"The 201 represented a remarkable advance in the art of Diesel-engine construction. It had been developed as a lightweight unit for Navy submarines. It was a two-cycle eight-cylinder engine, each cylinder developing 75 to 80 horsepower. The weight was only 20 pounds per horsepower, a highly efficient ratio. The frame was of welded steel, a radical departure from accepted practice, but a feature that facilitated mass production. From the service and repair standpoint, each cylinder and piston assembly was separately removable. One of the key innovations was the unit injector, by means of which solid fuel (unmixed with air) was fed into the cylinder under thousands of pounds of pressure. The advantage of the unit injector was that it eliminated the need for high pressure in long fuel lines. The pressure was created by the unit injector - which was also a pump - at the moment the fuel entered the cylinder.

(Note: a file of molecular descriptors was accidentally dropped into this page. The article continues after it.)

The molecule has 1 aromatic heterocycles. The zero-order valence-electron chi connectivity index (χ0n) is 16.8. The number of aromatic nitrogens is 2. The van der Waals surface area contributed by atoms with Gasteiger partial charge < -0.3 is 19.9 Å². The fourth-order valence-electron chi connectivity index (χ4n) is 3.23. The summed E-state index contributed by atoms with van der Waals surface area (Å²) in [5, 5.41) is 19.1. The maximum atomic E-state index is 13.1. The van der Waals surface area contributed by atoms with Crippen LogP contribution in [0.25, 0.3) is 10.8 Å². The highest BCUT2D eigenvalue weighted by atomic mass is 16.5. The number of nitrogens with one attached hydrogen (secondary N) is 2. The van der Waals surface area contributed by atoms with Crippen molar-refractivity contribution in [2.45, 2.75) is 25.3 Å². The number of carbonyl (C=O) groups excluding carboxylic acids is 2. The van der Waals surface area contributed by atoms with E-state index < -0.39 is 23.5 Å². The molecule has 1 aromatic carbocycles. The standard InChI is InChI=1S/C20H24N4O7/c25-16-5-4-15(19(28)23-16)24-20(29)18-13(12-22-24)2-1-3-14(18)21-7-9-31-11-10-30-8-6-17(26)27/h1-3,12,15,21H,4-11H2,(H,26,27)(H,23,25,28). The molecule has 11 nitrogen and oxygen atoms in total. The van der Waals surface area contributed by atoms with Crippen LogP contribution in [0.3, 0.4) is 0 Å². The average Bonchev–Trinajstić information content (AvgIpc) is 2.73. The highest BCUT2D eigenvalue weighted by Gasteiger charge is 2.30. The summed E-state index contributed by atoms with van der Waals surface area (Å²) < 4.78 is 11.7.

201A being lowered into Zephyr carbody
"Two of these engines had been installed in the General Motors exhibit at the Century of Progress Exposition in Chicago, and these were the prototypes considered by Ralph Budd, president of Burlington Lines, for use on his Pioneer Zephyr." *
* Reck, F.M. (1954). The Dilworth Story. (p.47). NY: McGraw Hill.
This page last updated 12-12-12